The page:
My barber, Abu Salah couldn’t wait for me to come to his shop. He had been very concerned this week and wanted an answer to his question. He was searching hard in his mind for a solution to what he felt was a complicated problem: how could Marwan Barghouthi spring out from the Israeli jail he is kept in. Abu Salah felt relieved when I explained that Hizbollah could answer his riddle. The Lebanese resistance group still has bodies of Israeli soldiers that they could trade with the Israelis for the remaining Lebanese hostages, as well as some Palestinian prisoners, possibly Barghouthi.
The long-shot hope that many pin on Barghouthi is not limited to my barber. After wanting to know about the health of their president, many Palestinians, both inside and outside the occupied territories, had the issue of succession on their minds.
The many different posts that Arafat held provided both a problem and solution. Arafat is the chair of the PLO Executive Committee, the president of Palestine and the head of the Palestinian National Authority. He is also the commander-in-chief of the Palestinian security forces, and is said to have control over PLO funds which are naturally outside the control of the Palestinian minister of finance.
The first problem facing the leadership left behind after Arafat was flown by helicopter from the Muqata in Ramallah had to do with titles. Should any leader be given the title interim or acting? For the PLO Executive Committee the problem was solved because Mahmoud Abbas (Abu Mazen) was the secretary general of the committee and therefore he kept his title and became the de facto head of the PLO Executive Committee even if he wasn’t given the title of acting head of the committee. With the PNA there was no problem because Ahmad Qureia continues to be the prime minister and in that position he heads Cabinet meetings.
The first problem, however occurred when the National Security Council (NSC) met Saturday. Taeb Abdel Rahim, a senior Palestinian leader and member of the Fatah central committee, has become a sort of reference point in the Muqata for issues not clearly the domain of either Abbas or Qureia. When drawing up the official minutes of the NSC meeting, he clashed with Ahmad Abdel Rahman, one of Arafat’s advisors, as to how to refer to Qureia. Abdel Rahman wanted to state that the meeting was led by Qureia who is the deputy head of the NSC. Abdel Rahim wanted to simply state that Ahmad Qureia attended the NSC meeting without giving the prime minister any specific title for this security meeting. In the end, Qureia received the credit of deputy head of NSC, but only after a heated argument.
This kind of conflict is the result of the absence of written guidelines for what happens when Arafat is absent. These issues are further exasperated by the fact that the health of the president is unknown and therefore no one is ready to challenge, vying for a leadership position, in order not to appear as taking advantage of the power vacuum.
Of course, the succession problem in Palestine, as in many Arab countries, is the result of the absence of a regular time-bound routine by which authority is rotated. In the absence of such rotation, leaders are reluctant to hand pick a deputy, let alone allow one to gain experience and competence. Elections, whether at presidential, parliamentary or municipal level, could do a lot in helping nurture and develop a new representative leadership. The absence of a democratic mechanism is even worse inside the various liberation movements. Internal elections are not happening in the Islamic and left-wing groups generally, but in the nationalist movement which Arafat heads there have not been internal elections since the late 1980s.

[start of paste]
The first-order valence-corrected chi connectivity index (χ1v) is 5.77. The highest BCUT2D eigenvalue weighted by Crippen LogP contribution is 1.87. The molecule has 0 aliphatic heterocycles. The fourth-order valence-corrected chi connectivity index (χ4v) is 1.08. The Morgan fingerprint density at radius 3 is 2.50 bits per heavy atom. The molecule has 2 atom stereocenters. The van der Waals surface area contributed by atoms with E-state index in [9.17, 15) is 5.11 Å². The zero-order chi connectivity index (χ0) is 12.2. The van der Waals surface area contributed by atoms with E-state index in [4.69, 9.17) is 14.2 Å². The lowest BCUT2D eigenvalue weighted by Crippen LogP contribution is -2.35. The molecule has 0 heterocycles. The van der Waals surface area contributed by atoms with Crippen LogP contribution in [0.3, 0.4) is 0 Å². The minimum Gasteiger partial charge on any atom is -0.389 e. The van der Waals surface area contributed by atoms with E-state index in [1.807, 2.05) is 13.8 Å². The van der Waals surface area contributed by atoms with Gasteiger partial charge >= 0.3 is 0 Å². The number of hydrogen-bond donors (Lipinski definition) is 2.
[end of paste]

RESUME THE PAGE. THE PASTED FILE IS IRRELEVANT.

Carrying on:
The Palestinians justify this situation by reminding sceptics that Palestine is still not a sovereign nation, that Palestinians are involved in an existential struggle which requires the most senior leader to have as much power as possible. They note that if a successor is known, then the other side will work at empowering the deputy when negotiations are not going well with the leader. In the case of Arafat, many say that the Israelis would have fewer qualms about taking Arafat’s life if they felt that a potential deputy would be more inclined to agree with their point of view than the historic Palestinian president.
Elections within Fatah was one of the processes that Barghouthi believed in and was trying hard to implement when the Israelis arrested him. As a street leader who himself was elected as the head of the Bir Zeit University student council, he gained legitimacy by being chosen by his peers. When the Oslo process began, he refused to accept any official position within the PNA and chose instead to remain close to the local Fatah cadres.
So far, the Palestinian leadership and institutions seem to have been able to present a unified position. Nevertheless, whatever happens to the Palestinian president, the issue of succession will certainly take a front seat now. While Qureia and Abbas who came from Tunis with the PLO dominate the headlines as possible successors, the local leaders will want to have a much bigger say in how decisions affecting the Palestinian cause are taken. It is no wonder that people like my barber were mentioning the young leaders who struggled in the first and second Intifadas in Palestine rather than some of the leaders who were connected with the original PLO struggle abroad.